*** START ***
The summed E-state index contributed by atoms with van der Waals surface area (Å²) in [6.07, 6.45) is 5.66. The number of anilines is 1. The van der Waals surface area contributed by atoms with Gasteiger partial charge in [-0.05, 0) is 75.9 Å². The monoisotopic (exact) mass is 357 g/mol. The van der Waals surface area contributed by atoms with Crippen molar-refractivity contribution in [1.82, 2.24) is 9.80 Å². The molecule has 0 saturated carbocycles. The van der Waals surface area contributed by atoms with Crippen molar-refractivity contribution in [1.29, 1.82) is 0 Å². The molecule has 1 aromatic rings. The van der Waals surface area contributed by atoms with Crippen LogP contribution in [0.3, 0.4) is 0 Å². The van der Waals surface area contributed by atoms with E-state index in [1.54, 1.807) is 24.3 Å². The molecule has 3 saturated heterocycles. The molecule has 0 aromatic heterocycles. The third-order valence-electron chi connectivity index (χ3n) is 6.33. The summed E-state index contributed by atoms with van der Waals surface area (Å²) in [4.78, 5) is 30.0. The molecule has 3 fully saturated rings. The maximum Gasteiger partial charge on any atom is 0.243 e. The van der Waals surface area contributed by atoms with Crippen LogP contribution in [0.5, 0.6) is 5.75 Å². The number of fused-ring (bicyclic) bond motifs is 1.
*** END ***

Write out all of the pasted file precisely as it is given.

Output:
The summed E-state index contributed by atoms with van der Waals surface area (Å²) in [6.07, 6.45) is 5.66. The number of anilines is 1. The van der Waals surface area contributed by atoms with Gasteiger partial charge in [-0.05, 0) is 75.9 Å². The monoisotopic (exact) mass is 357 g/mol. The van der Waals surface area contributed by atoms with Crippen molar-refractivity contribution in [1.82, 2.24) is 9.80 Å². The molecule has 0 saturated carbocycles. The van der Waals surface area contributed by atoms with Crippen molar-refractivity contribution in [1.29, 1.82) is 0 Å². The molecule has 1 aromatic rings. The van der Waals surface area contributed by atoms with Crippen LogP contribution in [0.3, 0.4) is 0 Å². The van der Waals surface area contributed by atoms with E-state index in [1.54, 1.807) is 24.3 Å². The molecule has 3 saturated heterocycles. The molecule has 0 aromatic heterocycles. The third-order valence-electron chi connectivity index (χ3n) is 6.33. The summed E-state index contributed by atoms with van der Waals surface area (Å²) in [4.78, 5) is 30.0. The molecule has 3 fully saturated rings. The maximum Gasteiger partial charge on any atom is 0.243 e. The van der Waals surface area contributed by atoms with Crippen LogP contribution in [0.5, 0.6) is 5.75 Å². The number of fused-ring (bicyclic) bond motifs is 1.